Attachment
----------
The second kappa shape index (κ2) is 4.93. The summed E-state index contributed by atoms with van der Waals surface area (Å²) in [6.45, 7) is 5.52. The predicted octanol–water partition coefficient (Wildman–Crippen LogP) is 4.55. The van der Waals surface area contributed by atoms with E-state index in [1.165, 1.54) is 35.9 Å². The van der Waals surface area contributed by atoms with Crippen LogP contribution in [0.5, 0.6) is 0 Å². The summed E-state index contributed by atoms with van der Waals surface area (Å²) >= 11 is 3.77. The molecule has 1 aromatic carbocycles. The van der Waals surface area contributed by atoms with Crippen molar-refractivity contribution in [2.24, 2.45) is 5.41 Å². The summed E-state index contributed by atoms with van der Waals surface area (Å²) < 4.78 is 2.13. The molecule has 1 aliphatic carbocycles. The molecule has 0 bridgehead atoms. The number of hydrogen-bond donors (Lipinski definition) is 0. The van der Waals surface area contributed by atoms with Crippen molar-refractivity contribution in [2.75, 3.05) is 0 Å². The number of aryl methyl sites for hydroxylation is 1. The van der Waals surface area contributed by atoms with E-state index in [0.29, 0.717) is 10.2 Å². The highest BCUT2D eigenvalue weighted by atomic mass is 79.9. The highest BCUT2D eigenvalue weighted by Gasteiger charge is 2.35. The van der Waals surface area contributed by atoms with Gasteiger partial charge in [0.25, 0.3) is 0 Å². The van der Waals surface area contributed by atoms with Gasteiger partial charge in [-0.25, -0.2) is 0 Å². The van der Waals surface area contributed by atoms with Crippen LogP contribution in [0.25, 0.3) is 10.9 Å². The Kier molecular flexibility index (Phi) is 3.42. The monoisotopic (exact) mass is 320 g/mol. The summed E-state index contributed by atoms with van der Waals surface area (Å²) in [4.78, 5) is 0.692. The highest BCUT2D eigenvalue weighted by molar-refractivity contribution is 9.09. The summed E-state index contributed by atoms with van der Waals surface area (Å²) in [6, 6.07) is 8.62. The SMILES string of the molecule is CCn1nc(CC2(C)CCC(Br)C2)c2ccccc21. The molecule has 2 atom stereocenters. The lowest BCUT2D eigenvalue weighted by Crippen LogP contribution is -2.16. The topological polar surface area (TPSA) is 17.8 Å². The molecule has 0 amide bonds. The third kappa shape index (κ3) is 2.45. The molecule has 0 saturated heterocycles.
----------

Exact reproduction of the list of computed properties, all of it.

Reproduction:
The second kappa shape index (κ2) is 4.93. The summed E-state index contributed by atoms with van der Waals surface area (Å²) in [6.45, 7) is 5.52. The predicted octanol–water partition coefficient (Wildman–Crippen LogP) is 4.55. The van der Waals surface area contributed by atoms with E-state index in [1.165, 1.54) is 35.9 Å². The van der Waals surface area contributed by atoms with Crippen LogP contribution in [0.5, 0.6) is 0 Å². The summed E-state index contributed by atoms with van der Waals surface area (Å²) >= 11 is 3.77. The molecule has 1 aromatic carbocycles. The van der Waals surface area contributed by atoms with Crippen molar-refractivity contribution in [2.24, 2.45) is 5.41 Å². The summed E-state index contributed by atoms with van der Waals surface area (Å²) < 4.78 is 2.13. The molecule has 1 aliphatic carbocycles. The molecule has 0 bridgehead atoms. The number of hydrogen-bond donors (Lipinski definition) is 0. The van der Waals surface area contributed by atoms with Crippen molar-refractivity contribution in [2.75, 3.05) is 0 Å². The number of aryl methyl sites for hydroxylation is 1. The van der Waals surface area contributed by atoms with E-state index in [0.29, 0.717) is 10.2 Å². The highest BCUT2D eigenvalue weighted by atomic mass is 79.9. The highest BCUT2D eigenvalue weighted by Gasteiger charge is 2.35. The van der Waals surface area contributed by atoms with Gasteiger partial charge in [0.25, 0.3) is 0 Å². The van der Waals surface area contributed by atoms with Gasteiger partial charge in [-0.25, -0.2) is 0 Å². The van der Waals surface area contributed by atoms with Crippen LogP contribution in [0.25, 0.3) is 10.9 Å². The Kier molecular flexibility index (Phi) is 3.42. The monoisotopic (exact) mass is 320 g/mol. The summed E-state index contributed by atoms with van der Waals surface area (Å²) in [4.78, 5) is 0.692. The highest BCUT2D eigenvalue weighted by molar-refractivity contribution is 9.09. The summed E-state index contributed by atoms with van der Waals surface area (Å²) in [6, 6.07) is 8.62. The SMILES string of the molecule is CCn1nc(CC2(C)CCC(Br)C2)c2ccccc21. The molecule has 2 atom stereocenters. The lowest BCUT2D eigenvalue weighted by Crippen LogP contribution is -2.16. The topological polar surface area (TPSA) is 17.8 Å². The molecule has 0 amide bonds. The third kappa shape index (κ3) is 2.45. The molecule has 0 saturated heterocycles.